Dale Lolley

Column Dale Lolley

Dale Lolley has been with the Observer-Reporter since 1993 after previously working at WJAC-TV and the Tribune-Democrat in Johnstown, and The Derrick in Oil City. A native of Fryburg, Pa., he is a graduate of North Clarion High School and the University of Pittsburgh at Johnstown, where he earned a degree in journalism. He has covered the Pittsburgh Steelers since joining the Observer-Reporter in 1993, and also serves as the outdoors editor. He also is a radio host for Pittsburgh’s ESPN 970-AM, and serves as administrative adviser for the Red & Black, Washington & Jefferson College’s student newspaper.

Steelers finding ways to lose game of inches

December 8, 2013

PITTSBURGH – When the Steelers release their highlight film of the 2013 season, it will include plenty of good plays and a number of bad ones.

It could also be called, “A Game of Inches.”

If you ever had any doubt about how razor thin the difference between winning and losing in the NFL really is, just look at the Steelers’ 34-28 loss Sunday to the Miami Dolphins.

A back-and-forth game with huge momentum swings, the Steelers came up just short in the end – by about half an inch.

That’s how far wide receiver Antonio Brown’s left foot stepped out of bounds as he attempted to get around Miami safety Chris Clemons on the game’s final play, one in which six different Steelers touched the football.

The play began with a pass from Bquarterback en Roethlisberger to wide receiver Emmanuel Sanders to midfield and ended with Roethlisberger lateralling the ball to Brown, who scooted up the Miami sideline.

Brown sprinted past safety Reshad Jones and had only Clemons to beat. He juked Clemons to the inside, then went back to the sideline to get around a diving tackle attempt.

As Brown ran into the end zone, the side judge came running in to rule – correctly, as it would turn out – that the edge of Brown’s left foot had touched the sideline at the Miami 12-yard line.

Game, and season, over.

“I thought I had it clean,” said Brown, who had five receptions for 137 yards and a touchdown while joining Hines Ward as the only players in franchise history with 90 receptions in a season.

“I thought I separated really good getting to the sideline – but it didn’t seem quite enough.”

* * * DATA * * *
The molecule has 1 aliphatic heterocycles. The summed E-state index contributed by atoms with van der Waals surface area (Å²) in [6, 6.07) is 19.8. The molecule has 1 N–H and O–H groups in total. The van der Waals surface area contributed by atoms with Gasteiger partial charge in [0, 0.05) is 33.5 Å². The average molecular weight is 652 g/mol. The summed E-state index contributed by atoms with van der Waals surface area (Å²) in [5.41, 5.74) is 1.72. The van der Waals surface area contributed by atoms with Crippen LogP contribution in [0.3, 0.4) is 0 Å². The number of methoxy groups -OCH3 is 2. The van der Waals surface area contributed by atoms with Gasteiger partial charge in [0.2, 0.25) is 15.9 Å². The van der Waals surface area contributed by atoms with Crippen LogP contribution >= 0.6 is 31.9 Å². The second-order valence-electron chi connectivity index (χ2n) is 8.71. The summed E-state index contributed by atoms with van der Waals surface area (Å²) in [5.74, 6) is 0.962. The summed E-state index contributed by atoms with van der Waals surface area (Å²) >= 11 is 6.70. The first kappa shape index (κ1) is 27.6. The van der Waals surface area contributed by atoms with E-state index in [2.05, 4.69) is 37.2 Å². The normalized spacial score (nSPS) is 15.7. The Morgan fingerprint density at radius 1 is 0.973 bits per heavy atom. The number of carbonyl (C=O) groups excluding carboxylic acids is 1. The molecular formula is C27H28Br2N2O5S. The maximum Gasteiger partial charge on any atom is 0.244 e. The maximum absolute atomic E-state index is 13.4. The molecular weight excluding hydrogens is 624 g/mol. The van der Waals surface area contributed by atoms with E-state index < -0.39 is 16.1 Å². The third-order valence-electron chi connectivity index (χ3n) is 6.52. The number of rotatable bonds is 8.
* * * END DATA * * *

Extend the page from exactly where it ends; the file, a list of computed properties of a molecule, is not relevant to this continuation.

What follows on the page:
That’s been the story time and again in the Steelers’ season. Nothing they do seems to be quite enough. And even when they apparently pull off a miraculous finish, they find a way to mess it up.

“Disappointed, frustrated, whatever words you want to use,” said Steelers cornerback Ike Taylor. “When you’re consistent at being inconsistent, you’re going to get a 5-8 record.”

And that is where the Steelers find themselves today.

At 5-8, they can forget about the playoffs, though, mathematically, they have not yet been eliminated.

The reality is that the Steelers were eliminated from postseason contention when they opened 0-4. A consistently inconsistent team just doesn’t have the ability to overcome a start like that.

And, as the Steelers showed Sunday, they certainly don’t know how to finish.

The defense gave up several big plays to allow the Dolphins to regain momentum. And the offense, with a chance to ice the game with just over seven minutes remaining, had two critical penalties – a false start on center Cody Wallace and an ineligible player downfield call on Ramon Foster – that forced the Steelers to punt the ball back to Miami with 4:31 remaining.

A 55-yard run by Daniel Thomas and a 12-yard touchdown pass to tight end Charles Clay later, and the Steelers trailed 31-28.

“We’ve got to finish them off right there,” said wide receiver Jerricho Cotchery. “We made mistakes on offense that kept us from finishing the game off on offense. If we go up 35-24, the game is done.”

Instead, the Steelers set the stage for another epic failure in a season full of them.

“That would have been one of the greatest plays ever,” said wide receiver Emmanuel Sanders of Brown’s near score on the game’s final play.

Instead, it just goes down as a footnote as a play that nearly worked in a lost season.

“I really couldn’t tell,” said Cotchery. “I felt like he (scored). But I didn’t have the angle that the referees did. Those guys get paid to do that job and do a great job of it.”

“I don’t know if he stepped out or not. But they say he did, and we sit here at 5-8.”

F. Dale Lolley can be reached at dlolley@observer-reporter.com.



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